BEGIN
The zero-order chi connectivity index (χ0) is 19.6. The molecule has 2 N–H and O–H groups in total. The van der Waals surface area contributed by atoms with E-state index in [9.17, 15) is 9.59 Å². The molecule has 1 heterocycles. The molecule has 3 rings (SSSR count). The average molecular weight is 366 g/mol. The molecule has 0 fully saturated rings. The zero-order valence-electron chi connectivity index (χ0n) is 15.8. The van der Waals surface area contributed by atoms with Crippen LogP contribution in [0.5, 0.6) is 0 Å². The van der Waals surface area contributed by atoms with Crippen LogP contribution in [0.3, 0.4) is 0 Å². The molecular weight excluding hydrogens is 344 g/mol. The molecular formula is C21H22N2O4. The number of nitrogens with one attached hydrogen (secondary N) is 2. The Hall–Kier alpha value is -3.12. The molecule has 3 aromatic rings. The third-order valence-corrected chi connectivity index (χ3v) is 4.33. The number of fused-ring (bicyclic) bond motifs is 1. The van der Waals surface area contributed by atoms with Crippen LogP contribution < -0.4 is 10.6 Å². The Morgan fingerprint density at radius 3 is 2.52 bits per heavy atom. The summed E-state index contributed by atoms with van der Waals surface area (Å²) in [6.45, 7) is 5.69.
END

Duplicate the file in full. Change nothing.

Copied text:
The zero-order chi connectivity index (χ0) is 19.6. The molecule has 2 N–H and O–H groups in total. The van der Waals surface area contributed by atoms with E-state index in [9.17, 15) is 9.59 Å². The molecule has 1 heterocycles. The molecule has 3 rings (SSSR count). The average molecular weight is 366 g/mol. The molecule has 0 fully saturated rings. The zero-order valence-electron chi connectivity index (χ0n) is 15.8. The van der Waals surface area contributed by atoms with Crippen LogP contribution in [0.5, 0.6) is 0 Å². The van der Waals surface area contributed by atoms with Crippen LogP contribution in [0.3, 0.4) is 0 Å². The molecular weight excluding hydrogens is 344 g/mol. The molecular formula is C21H22N2O4. The number of nitrogens with one attached hydrogen (secondary N) is 2. The Hall–Kier alpha value is -3.12. The molecule has 3 aromatic rings. The third-order valence-corrected chi connectivity index (χ3v) is 4.33. The number of fused-ring (bicyclic) bond motifs is 1. The van der Waals surface area contributed by atoms with Crippen LogP contribution < -0.4 is 10.6 Å². The Morgan fingerprint density at radius 3 is 2.52 bits per heavy atom. The summed E-state index contributed by atoms with van der Waals surface area (Å²) in [6.45, 7) is 5.69.